[The title of Michael Ware’s documentary on the Iraq War is Only the Dead See the End of War. Ware is an Australian journalist who covered the war for Time magazine and was a frequent on-air correspondent for CNN. Ware suffers from PTSD and no longer covers war zones.]
The first spoken words in Michael Ware’s HBO documentary are: “We all have dark places buried within” from which he deduces about himself, (I have) “a place inside me I never knew I had.”
It irks me to hear guys, particularly those about my own age, say what they “would have done” in combat, if they were in fact in combat. The veteran does not have the luxury of the subjunctive “could haves” and “would haves.” In Ware’s words, combat infantry veterans (and war correspondents) have been to the dark places.
The indelible self-knowledge gained through the combat experience is sliced finely with a double edge sword. On the one side, one knows what one has done and is therefore capable of doing again, on the other side one knows what one has done and is therefore capable of doing again.
I am not sure that the general populace understands all the ramifications of oft-quoted phrases like “all our brave service men and women” or “the country’s best.” What is missing from these platitudes is the nanosecond reality of kill or be killed situations these folks face. Sure bravery kicks in, but so does the survival instinct. And, thankfully, not all find themselves in such circumstances.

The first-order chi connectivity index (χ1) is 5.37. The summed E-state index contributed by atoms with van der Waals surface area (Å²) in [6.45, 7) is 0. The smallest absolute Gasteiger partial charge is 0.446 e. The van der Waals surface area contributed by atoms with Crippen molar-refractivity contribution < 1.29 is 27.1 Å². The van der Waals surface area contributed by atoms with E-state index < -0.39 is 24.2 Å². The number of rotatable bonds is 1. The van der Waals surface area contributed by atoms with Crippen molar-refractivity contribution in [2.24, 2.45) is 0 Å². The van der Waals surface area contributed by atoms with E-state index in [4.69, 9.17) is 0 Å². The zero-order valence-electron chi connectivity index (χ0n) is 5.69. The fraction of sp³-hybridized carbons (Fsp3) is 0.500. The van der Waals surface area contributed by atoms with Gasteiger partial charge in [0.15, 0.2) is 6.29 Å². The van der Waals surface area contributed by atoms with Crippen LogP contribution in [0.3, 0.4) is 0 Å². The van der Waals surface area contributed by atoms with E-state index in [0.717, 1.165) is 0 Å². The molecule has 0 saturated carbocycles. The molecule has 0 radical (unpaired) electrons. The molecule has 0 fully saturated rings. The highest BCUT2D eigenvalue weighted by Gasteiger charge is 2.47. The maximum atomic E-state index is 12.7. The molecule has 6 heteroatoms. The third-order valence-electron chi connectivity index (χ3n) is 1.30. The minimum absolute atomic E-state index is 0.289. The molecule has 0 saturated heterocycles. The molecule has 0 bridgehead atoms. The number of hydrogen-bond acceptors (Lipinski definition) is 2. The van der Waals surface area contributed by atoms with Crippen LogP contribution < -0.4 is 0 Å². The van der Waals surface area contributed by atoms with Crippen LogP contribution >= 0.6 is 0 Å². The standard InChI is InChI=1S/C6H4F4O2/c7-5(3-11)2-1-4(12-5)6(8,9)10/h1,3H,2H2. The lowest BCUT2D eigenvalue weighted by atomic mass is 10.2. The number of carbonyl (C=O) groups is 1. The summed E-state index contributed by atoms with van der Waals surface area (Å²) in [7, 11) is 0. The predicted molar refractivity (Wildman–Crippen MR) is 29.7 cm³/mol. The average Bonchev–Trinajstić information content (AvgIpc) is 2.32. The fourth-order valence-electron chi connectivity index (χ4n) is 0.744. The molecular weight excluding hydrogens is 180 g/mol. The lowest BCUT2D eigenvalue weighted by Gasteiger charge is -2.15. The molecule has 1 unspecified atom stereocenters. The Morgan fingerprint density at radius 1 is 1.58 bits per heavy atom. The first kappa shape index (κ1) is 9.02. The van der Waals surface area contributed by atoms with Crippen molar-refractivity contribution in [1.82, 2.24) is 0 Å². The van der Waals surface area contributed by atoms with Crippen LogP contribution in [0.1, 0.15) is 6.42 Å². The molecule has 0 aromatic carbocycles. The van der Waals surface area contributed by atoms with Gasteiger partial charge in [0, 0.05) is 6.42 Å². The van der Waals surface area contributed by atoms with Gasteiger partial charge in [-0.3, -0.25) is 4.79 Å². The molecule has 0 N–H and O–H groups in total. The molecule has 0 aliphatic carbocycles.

There are more rear echelon personnel in combat zones than combatants and many of them are civilian contractors. The on-the-ground fighters constitute about 10% of the deployed.
That does not mean to say that all are not serving honorably, they are, if they are doing their jobs. It is to say that not all are regularly dodging bullets, IEDs, and RPGs. And for me personally it is to say that not all are forced to make the instantaneous decision to fire a weapon at another human being, even an enemy. That is a dark place.
I am generally not a big fan of war movies. I don’t like how they deceive so many viewers into thinking that by watching a movie they somehow know what war is like. Only the Dead See the End of War was different for me. Very little plot line, no makeup and fake blood. The film takes us, along with Ware, to dark places within the general framework of the ultimate consequence of human failure: war.
Having watched and thought deeply about Only the Dead See the End of War, using Ware’s final words, I have concluded that I too “became a man I never thought I’d be”; the double edge sword cuts deep.